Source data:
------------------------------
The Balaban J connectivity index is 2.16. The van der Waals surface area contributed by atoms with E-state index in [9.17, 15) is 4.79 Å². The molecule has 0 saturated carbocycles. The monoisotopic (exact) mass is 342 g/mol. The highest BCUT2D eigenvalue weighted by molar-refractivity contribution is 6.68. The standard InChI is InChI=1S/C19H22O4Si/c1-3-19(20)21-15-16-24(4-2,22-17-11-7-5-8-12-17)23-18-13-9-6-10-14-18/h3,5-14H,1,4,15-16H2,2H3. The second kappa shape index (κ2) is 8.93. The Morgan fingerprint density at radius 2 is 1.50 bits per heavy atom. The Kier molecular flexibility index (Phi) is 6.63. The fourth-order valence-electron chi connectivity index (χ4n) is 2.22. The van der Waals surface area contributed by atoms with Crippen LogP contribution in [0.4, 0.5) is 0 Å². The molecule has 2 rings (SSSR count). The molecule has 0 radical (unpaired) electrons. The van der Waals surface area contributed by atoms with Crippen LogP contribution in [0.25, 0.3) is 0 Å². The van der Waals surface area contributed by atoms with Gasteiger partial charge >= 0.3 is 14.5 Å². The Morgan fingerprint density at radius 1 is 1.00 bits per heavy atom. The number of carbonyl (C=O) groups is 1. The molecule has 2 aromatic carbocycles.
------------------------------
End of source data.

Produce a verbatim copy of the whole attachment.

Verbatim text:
The Balaban J connectivity index is 2.16. The van der Waals surface area contributed by atoms with E-state index in [9.17, 15) is 4.79 Å². The molecule has 0 saturated carbocycles. The monoisotopic (exact) mass is 342 g/mol. The highest BCUT2D eigenvalue weighted by molar-refractivity contribution is 6.68. The standard InChI is InChI=1S/C19H22O4Si/c1-3-19(20)21-15-16-24(4-2,22-17-11-7-5-8-12-17)23-18-13-9-6-10-14-18/h3,5-14H,1,4,15-16H2,2H3. The second kappa shape index (κ2) is 8.93. The Morgan fingerprint density at radius 2 is 1.50 bits per heavy atom. The Kier molecular flexibility index (Phi) is 6.63. The fourth-order valence-electron chi connectivity index (χ4n) is 2.22. The van der Waals surface area contributed by atoms with Crippen LogP contribution in [0.4, 0.5) is 0 Å². The molecule has 2 rings (SSSR count). The molecule has 0 radical (unpaired) electrons. The van der Waals surface area contributed by atoms with Crippen LogP contribution in [0.25, 0.3) is 0 Å². The van der Waals surface area contributed by atoms with Gasteiger partial charge >= 0.3 is 14.5 Å². The Morgan fingerprint density at radius 1 is 1.00 bits per heavy atom. The number of carbonyl (C=O) groups is 1. The molecule has 2 aromatic carbocycles.